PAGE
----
came in and what's going out, but simply the flow into the house
caused by some applicance usage.

If yes, then why do we need the neutral wire? Whats the extra wire
leaving the house for? I thought I understood the loop concept.

Thanks again,
Jim

9. ### John LarkinGuest

Right. A light bulb with a fat filament will conduct a lot of amps
(let a lot of electrons rush through) so use a lot of power and get
very bright. A skinny filament throttles down the current to a
trickle, so uses less power. If you weld ten skinny filaments together
side-by-side, you make a fat filament that conducts 10 times as well.
That's "putting resistors in parallel." Weld them end-to-end, and the
current really trickles down, resistors in series.
Right. Actually it integrates the product of voltage * current. The
voltage isn't supposed to vary much from 120, but the meter accounts
for it anyhow, just to be accurate.
Current needs a loop, just as a shaft needs a foundation connecting
the motor and the load to return the torque. Without a shared
mechanical anchor for both ends, the motor or the load housing would
just spin and no power would be delivered. We use the neutral wire as
the reference or foundation to conduct the return current. We could
(electrically and mechanically!) use the earth (ground) as the return
path, but it's safer to use a neutral wire, and use the third (ground)
wire as a safety shield.

John

10. ### John MillerGuest

It's because your home service has *two* 110-volt circuits, which can be
used individually for 110V, or combined for 220V. The neutral is the
return for either/both of the 110V legs, and is not necessary for 220V.

--
John Miller

Life is like an onion: you peel it off one layer at a time, and sometimes
you weep.
-Carl Sandburg

11. ### John FieldsGuest

---
It's like this:

HOT--> +------------------+----------------+------>TO MORE HOUSES
| | |
| | |
+------|-------+ +-----|-----+ +-----|-----+
| | | | | | | | |
| [GENERATOR] | | [TOASTER | | [ANY LOAD]|
| | | | | | | | |
+------|-------+ +-----|-----+ +-----|-----+
| UTILITY | YOUR | ANY
| COMPANY | HOUSE | HOUSE
NEUTRAL--> +------------------+----------------+------>TO MORE HOUSES

12. ### Rich GriseGuest

The electricity doesn't pile up at your house like water, or go
into the light bulb and dissipate as light or anything like that.
(not the electricity itself - its _energy_ comes out as light.)
For the water model, it still comes in one pipe and goes out the
other.

The energy gets transferred by the movement of the water. How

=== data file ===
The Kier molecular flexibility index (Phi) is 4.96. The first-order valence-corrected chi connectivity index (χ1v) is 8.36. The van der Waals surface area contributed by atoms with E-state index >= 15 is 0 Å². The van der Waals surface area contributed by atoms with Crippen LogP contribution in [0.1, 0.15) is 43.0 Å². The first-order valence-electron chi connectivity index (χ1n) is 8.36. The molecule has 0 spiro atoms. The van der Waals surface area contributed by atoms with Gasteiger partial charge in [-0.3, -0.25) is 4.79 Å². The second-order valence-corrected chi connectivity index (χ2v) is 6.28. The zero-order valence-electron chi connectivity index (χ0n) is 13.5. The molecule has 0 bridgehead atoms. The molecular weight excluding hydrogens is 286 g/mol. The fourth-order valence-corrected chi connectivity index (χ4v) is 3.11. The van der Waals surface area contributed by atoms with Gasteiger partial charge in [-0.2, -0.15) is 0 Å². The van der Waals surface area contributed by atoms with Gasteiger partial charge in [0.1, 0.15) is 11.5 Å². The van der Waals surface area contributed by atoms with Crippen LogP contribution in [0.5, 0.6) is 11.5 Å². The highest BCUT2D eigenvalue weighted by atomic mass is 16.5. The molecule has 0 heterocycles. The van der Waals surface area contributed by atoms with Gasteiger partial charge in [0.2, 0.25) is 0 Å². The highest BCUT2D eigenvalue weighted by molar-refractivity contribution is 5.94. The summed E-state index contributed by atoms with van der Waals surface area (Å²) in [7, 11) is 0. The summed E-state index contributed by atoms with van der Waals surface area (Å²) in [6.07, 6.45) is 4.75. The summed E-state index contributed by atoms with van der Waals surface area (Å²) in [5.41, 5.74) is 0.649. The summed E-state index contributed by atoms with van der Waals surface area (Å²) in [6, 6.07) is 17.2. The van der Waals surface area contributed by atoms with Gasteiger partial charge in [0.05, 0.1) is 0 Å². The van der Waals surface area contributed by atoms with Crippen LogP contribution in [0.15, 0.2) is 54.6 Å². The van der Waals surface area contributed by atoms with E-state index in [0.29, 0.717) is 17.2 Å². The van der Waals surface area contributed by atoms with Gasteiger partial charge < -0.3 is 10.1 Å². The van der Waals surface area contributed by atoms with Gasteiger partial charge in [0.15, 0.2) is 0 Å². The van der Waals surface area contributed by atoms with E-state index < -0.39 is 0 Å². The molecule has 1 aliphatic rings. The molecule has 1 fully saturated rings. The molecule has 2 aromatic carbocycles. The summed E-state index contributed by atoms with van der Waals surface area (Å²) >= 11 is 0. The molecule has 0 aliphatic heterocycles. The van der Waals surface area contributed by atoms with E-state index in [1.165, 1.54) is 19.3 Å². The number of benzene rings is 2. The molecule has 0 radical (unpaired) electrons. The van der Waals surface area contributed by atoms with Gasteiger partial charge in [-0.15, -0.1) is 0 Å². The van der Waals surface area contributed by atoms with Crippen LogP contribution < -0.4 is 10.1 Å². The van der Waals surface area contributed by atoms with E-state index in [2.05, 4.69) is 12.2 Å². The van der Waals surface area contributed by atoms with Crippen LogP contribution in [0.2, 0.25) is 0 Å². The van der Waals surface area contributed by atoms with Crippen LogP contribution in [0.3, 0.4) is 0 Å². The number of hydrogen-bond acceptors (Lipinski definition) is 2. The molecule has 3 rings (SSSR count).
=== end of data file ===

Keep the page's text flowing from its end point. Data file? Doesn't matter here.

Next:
hard does the power station have to push it (the pressure, or
voltage) times how much it has to push (the flow == current).
That force times motion is the work done, or energy transferred,
and the power is the rate at which that energy is getting
transferred. The water, or electric charge, is just the medium
for moving that energy from one point to another.

Hope This Helps!
Rich

13. ### jaydeeGuest

The light is getting brighter!

I just thought of another analogy... If you had a well connected to
your water heater... you would be paying to heat the water, but not
for the water itself.

My real objective was to understand enough to hook up a generator to
the breaker box and reduce my bill. Transfer switches do the opposite
of what I need... they work when the utility power is off and
disconnect when the power comes back on.

I've also read someplace that home generated power isn't pure (?)
enough to blend with the power company's. If so my only alternatives
would be to use extension cords or a sub-panel for the few circuts I
could feed (yes/no).

Thanks for the education,
Jay

14. ### John FieldsGuest

---
Actually, it's backwards from that in that when the utility power is
ON, that power actuates the switch and causes it to connect power to
the loads in your house. When the utility power goes off, the
transfer switch reverts to its de-energized position and a set of
normally closed contacts connect the alternate power source to the
---
---
I don't understand what you mean. Are you talking about selling
energy back to the power company or running some things on your house
on your own power at the same time you're running some others on power
company electricity, or connecting your power source in parallel with
the power company's so that you can run your house on both at the
same time?
---

15. ### Jonathan KirwanGuest

What that probably meant is in connection with those systems that actually send
power back into their system from your remote location and that in these cases
the power company needs your generation facility to be "compatible" with theirs.
Some power companies will make the meaning of "compatible" to be a nearly
impossible goal to reach, just to be a pain. Some will encourage you and help
you understand the details. But you can't just hook a generator up and start
feeding power back into the lines without synchronizing up and without the right
pieces in place. If all you are doing is to use your locally generated power to
defray your own use and are NOT trying to push power back into the system of
your provider, these issues don't arise.

At least, that's my guess about it.

Jon

16. ### Michael A. CovingtonGuest

My real objective was to understand enough to hook up a generator to
Can you generate power more cheaply than the power company?

When dealing with AC, you have to synchronize your oscillations with
theirs...

17. ### Peter BennettGuest

You MUST NOT connect your local generator in parallel with the power
company!!!

You will need a manual transfer switch to transfer those circuits you
want to power from your generator between the generator and power
company.
"purity" isn't the problem. AC power is continually varying in
voltage, so, if you want to connect two AC sources in parallel, you
must ensure that both sources are "in phase" (varying exactly in step
with each other) and of the same voltage.

--
Peter Bennett, VE7CEI
peterbb4 (at) interchange.ubc.ca
new newsgroup users info : http://vancouver-webpages.com/nnq
GPS and NMEA info: http://vancouver-webpages.com/peter

18. ### Rich GriseGuest

I was working at a temp job as a document coder for big litigations.
One of the litigations was about some company who was going to make
a big profit that year that the government mandated that the power
companies have to buy power from the customers. They had all kinds
of schemes for excuses to generate power, like gas turbine generators
with the exhaust used to heat a greenhouse, and crap like that.

They went broke.

Good Luck!
Rich